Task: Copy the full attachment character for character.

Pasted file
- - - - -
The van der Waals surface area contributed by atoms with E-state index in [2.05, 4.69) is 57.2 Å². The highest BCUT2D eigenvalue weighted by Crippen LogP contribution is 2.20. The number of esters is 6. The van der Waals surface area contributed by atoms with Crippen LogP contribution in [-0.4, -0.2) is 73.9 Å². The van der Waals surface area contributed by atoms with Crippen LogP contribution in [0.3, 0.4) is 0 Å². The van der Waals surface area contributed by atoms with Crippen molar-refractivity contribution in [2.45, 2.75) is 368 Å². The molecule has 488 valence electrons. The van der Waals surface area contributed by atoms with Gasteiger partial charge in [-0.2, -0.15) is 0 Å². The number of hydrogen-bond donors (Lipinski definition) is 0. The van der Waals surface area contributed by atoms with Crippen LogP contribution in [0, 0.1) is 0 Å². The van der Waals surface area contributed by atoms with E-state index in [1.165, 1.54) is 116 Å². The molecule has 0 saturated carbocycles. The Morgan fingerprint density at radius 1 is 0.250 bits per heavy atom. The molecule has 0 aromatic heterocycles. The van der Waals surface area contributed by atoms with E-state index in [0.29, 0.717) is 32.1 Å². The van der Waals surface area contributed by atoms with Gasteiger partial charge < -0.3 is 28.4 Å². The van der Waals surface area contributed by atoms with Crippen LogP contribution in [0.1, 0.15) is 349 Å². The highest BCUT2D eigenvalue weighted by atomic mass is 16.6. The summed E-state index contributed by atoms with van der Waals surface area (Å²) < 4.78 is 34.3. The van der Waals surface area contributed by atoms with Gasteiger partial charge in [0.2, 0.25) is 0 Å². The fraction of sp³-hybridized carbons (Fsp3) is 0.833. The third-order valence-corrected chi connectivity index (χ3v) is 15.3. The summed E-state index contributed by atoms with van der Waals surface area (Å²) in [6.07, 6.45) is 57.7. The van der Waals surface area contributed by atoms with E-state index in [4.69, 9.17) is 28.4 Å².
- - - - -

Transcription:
The van der Waals surface area contributed by atoms with E-state index in [2.05, 4.69) is 57.2 Å². The highest BCUT2D eigenvalue weighted by Crippen LogP contribution is 2.20. The number of esters is 6. The van der Waals surface area contributed by atoms with Crippen LogP contribution in [-0.4, -0.2) is 73.9 Å². The van der Waals surface area contributed by atoms with Crippen LogP contribution in [0.3, 0.4) is 0 Å². The van der Waals surface area contributed by atoms with Crippen molar-refractivity contribution in [2.45, 2.75) is 368 Å². The molecule has 488 valence electrons. The van der Waals surface area contributed by atoms with Gasteiger partial charge in [-0.2, -0.15) is 0 Å². The number of hydrogen-bond donors (Lipinski definition) is 0. The van der Waals surface area contributed by atoms with Crippen LogP contribution in [0, 0.1) is 0 Å². The van der Waals surface area contributed by atoms with E-state index in [1.165, 1.54) is 116 Å². The molecule has 0 saturated carbocycles. The Morgan fingerprint density at radius 1 is 0.250 bits per heavy atom. The molecule has 0 aromatic heterocycles. The van der Waals surface area contributed by atoms with E-state index in [0.29, 0.717) is 32.1 Å². The van der Waals surface area contributed by atoms with Gasteiger partial charge < -0.3 is 28.4 Å². The van der Waals surface area contributed by atoms with Crippen LogP contribution in [0.1, 0.15) is 349 Å². The highest BCUT2D eigenvalue weighted by atomic mass is 16.6. The summed E-state index contributed by atoms with van der Waals surface area (Å²) < 4.78 is 34.3. The van der Waals surface area contributed by atoms with Gasteiger partial charge in [0.2, 0.25) is 0 Å². The fraction of sp³-hybridized carbons (Fsp3) is 0.833. The third-order valence-corrected chi connectivity index (χ3v) is 15.3. The summed E-state index contributed by atoms with van der Waals surface area (Å²) in [6.07, 6.45) is 57.7. The van der Waals surface area contributed by atoms with E-state index in [4.69, 9.17) is 28.4 Å².